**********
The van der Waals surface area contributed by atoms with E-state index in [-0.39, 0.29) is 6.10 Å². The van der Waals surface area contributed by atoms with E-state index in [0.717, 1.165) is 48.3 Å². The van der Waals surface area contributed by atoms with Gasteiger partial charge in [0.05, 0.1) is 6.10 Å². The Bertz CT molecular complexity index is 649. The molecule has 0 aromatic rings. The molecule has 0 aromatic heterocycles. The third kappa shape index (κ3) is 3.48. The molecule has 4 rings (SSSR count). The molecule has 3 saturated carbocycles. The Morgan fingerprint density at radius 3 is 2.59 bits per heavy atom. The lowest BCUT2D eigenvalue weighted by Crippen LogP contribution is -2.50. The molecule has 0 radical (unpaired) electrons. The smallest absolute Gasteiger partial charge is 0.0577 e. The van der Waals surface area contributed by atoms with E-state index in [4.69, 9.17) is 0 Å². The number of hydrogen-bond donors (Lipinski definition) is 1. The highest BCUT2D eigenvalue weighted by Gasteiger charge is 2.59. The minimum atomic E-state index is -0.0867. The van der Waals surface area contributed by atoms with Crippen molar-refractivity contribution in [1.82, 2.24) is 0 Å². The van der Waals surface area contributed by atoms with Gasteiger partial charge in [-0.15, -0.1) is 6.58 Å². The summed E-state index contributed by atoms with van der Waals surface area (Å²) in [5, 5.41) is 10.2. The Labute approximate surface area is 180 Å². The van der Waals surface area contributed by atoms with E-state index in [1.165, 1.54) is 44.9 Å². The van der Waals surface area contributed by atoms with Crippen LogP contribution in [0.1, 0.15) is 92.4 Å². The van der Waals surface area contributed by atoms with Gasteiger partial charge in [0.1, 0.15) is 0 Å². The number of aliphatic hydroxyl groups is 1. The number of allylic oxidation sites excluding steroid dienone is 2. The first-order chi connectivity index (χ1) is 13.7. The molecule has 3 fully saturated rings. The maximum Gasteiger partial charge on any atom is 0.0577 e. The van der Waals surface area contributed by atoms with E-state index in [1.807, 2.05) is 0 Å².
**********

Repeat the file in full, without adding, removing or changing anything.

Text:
The van der Waals surface area contributed by atoms with E-state index in [-0.39, 0.29) is 6.10 Å². The van der Waals surface area contributed by atoms with E-state index in [0.717, 1.165) is 48.3 Å². The van der Waals surface area contributed by atoms with Gasteiger partial charge in [0.05, 0.1) is 6.10 Å². The Bertz CT molecular complexity index is 649. The molecule has 0 aromatic rings. The molecule has 0 aromatic heterocycles. The third kappa shape index (κ3) is 3.48. The molecule has 4 rings (SSSR count). The molecule has 3 saturated carbocycles. The Morgan fingerprint density at radius 3 is 2.59 bits per heavy atom. The lowest BCUT2D eigenvalue weighted by Crippen LogP contribution is -2.50. The molecule has 0 radical (unpaired) electrons. The smallest absolute Gasteiger partial charge is 0.0577 e. The van der Waals surface area contributed by atoms with E-state index in [4.69, 9.17) is 0 Å². The number of hydrogen-bond donors (Lipinski definition) is 1. The highest BCUT2D eigenvalue weighted by Gasteiger charge is 2.59. The minimum atomic E-state index is -0.0867. The van der Waals surface area contributed by atoms with Crippen molar-refractivity contribution in [1.82, 2.24) is 0 Å². The van der Waals surface area contributed by atoms with Gasteiger partial charge in [-0.15, -0.1) is 6.58 Å². The summed E-state index contributed by atoms with van der Waals surface area (Å²) in [5, 5.41) is 10.2. The Labute approximate surface area is 180 Å². The van der Waals surface area contributed by atoms with E-state index in [1.165, 1.54) is 44.9 Å². The van der Waals surface area contributed by atoms with Crippen LogP contribution in [0.1, 0.15) is 92.4 Å². The van der Waals surface area contributed by atoms with Gasteiger partial charge in [0.1, 0.15) is 0 Å². The number of aliphatic hydroxyl groups is 1. The number of allylic oxidation sites excluding steroid dienone is 2. The first-order chi connectivity index (χ1) is 13.7. The molecule has 3 fully saturated rings. The maximum Gasteiger partial charge on any atom is 0.0577 e. The van der Waals surface area contributed by atoms with E-state index in [1.807, 2.05) is 0 Å².